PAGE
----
Place: literature as guide

This blog – or rather its predecessor – explored place rather a lot. This summer’s trip to Santorini was in part inspired by reading Clive King’s The 22 Letters; Gawain and Ludchurch (“Lud’s Church”) are all over it, too.  I have read about places and gone there; I have gone to places and read about them. I read The Canterbury Tales and Mydans’ novel about Thomas Becket and then went to Canterbury.   It set me thinking: what might I have made of Paris if I had read Vango first?  (After all, after I’d read Becket and its – erm – inspiration,  the novel by the great medievalist Helen Waddell, I was disappointed to find so little left of the Paris they describe. In fact, although there is more around Notre Dame than is immediately obvious, there is more tangible stuff left of Clive King’s Ancient Thera in the tablets of Linear B and the archaeological museums than there is of the ill-fated lodgings of the twelfth century canons of Paris.)  How do we, as adults, use the written word to tell children about the physical world? How might we (or do we) use story? How might this, in itself, change the visitor’s ideas?

And if Vango might have changed my view of Paris, what of Selznick’s Hugo Cabret? Or Kipling’s or Milne’s Sussex? I could go on…  and that’s before we start thinkng of places responding to their visitors – where Canterbury’s rebuild was prompted by its visitors, and Paris still holds the echoes of the Hemingways and Steins so wonderfully celebrated and parodied in the film Anastasia in Paris Holds the Key to Your Heart (of course Paris is particularly susceptible to this myth-making, as is Oxford, my city of aquatint and commuting).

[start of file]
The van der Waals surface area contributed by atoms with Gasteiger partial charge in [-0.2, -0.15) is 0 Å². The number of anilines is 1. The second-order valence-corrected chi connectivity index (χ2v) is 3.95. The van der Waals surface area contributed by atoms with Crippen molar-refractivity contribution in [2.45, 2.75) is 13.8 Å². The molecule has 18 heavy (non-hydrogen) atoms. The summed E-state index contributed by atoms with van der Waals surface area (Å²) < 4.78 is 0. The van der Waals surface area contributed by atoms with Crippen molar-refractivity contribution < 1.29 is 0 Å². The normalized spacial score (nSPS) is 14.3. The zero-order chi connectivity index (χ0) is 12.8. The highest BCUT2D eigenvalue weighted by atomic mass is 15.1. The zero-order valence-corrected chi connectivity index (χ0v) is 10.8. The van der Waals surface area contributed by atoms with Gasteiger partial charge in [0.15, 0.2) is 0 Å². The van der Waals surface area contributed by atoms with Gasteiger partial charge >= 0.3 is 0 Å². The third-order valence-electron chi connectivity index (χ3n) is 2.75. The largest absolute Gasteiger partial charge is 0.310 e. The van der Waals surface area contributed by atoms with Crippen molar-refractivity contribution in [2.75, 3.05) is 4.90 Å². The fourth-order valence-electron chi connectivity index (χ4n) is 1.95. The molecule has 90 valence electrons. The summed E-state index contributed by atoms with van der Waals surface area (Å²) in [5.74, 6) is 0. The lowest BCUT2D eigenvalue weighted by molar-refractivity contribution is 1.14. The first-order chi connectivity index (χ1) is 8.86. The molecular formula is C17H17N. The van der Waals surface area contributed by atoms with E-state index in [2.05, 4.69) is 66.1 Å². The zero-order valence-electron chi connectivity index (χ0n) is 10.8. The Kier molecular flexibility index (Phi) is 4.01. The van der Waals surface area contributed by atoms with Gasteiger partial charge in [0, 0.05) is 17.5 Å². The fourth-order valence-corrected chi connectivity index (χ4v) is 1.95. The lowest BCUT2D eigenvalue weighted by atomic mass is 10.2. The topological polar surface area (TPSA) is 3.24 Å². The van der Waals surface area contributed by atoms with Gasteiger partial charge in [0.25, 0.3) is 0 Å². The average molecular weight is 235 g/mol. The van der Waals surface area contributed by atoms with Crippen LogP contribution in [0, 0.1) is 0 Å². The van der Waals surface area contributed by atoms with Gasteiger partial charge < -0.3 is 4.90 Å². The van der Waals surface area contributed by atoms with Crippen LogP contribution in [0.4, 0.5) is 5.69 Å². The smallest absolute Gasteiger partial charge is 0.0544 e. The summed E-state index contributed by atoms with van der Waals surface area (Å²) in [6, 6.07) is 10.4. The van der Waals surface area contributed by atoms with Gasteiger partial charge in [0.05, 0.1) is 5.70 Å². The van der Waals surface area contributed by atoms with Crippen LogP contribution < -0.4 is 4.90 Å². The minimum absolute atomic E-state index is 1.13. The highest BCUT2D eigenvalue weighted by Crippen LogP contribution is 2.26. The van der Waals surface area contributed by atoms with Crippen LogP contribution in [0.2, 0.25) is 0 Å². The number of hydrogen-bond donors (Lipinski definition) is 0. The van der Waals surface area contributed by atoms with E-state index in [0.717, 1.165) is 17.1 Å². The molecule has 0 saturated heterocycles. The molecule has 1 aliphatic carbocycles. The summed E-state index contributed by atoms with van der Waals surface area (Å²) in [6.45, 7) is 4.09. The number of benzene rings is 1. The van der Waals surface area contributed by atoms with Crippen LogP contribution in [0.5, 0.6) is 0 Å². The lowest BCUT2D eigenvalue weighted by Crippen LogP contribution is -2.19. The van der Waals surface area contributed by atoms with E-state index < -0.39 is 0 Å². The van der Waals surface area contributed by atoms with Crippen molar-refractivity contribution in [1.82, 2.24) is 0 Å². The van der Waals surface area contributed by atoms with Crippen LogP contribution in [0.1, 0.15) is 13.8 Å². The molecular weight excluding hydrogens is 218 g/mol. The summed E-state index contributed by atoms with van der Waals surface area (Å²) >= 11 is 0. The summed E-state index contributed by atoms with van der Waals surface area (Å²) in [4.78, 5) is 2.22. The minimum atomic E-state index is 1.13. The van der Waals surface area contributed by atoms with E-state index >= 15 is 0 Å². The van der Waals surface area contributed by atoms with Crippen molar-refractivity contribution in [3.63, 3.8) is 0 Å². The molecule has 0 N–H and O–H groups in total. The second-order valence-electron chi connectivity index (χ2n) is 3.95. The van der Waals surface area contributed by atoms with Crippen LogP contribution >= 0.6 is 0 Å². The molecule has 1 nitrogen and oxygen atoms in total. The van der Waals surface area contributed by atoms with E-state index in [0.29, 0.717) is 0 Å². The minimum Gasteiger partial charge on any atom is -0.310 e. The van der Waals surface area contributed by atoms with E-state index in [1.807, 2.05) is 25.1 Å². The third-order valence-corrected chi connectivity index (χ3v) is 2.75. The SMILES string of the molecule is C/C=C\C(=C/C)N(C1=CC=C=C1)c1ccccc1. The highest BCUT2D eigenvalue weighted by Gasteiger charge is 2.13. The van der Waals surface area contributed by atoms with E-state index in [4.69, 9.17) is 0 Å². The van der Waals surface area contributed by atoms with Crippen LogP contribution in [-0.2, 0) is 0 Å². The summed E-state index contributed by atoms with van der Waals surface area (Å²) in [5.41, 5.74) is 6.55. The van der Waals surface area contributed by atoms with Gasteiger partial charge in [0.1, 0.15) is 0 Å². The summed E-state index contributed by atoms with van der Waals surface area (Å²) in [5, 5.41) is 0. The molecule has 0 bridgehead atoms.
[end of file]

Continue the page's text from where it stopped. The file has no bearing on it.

But  then we come (of course) to Garner. The creation of the Alderley phenomenon, drawing on myth and legend, changes a bit of whimsical parkland with a few stories attached into a mythic landscape out of all proportion to the stories that we can find readily. It does so almost entirely because of the authochthonic outlook of Alan Garner. We find ourselves in this place or that seeking to see with his eyes, following his train of thought, his access to myth and legend. We are tempted to try and see his Alderley, his Thursbitch, his Ludcruck.  Gawain and Beowulf are in his sights; we peer into his horizons and try to see what he is pointing out.

But let’s broaden this out. As I have discussed before, there are clearly places that have myths or legends attached, where stories have been piled up. The Cheshire/Derbyshire border is one such; maybe Oxford is another, or Paris, or Tintagel. Part of the project I seem to be involved with is the uncovering of these story cairns – but there is another part: it is the job of the critic of children’s literature – or some of us – to look not only at what has been collected, but also at the effect of the stories on the visitors to the landscape.

What does the young visitor make (and here we are in the recent Twitter conversation that started my thinking) of Venice having read about the pig Olivia and her visit? And how might the adult draw on this in September to help the impressions of the visit stay vivid?

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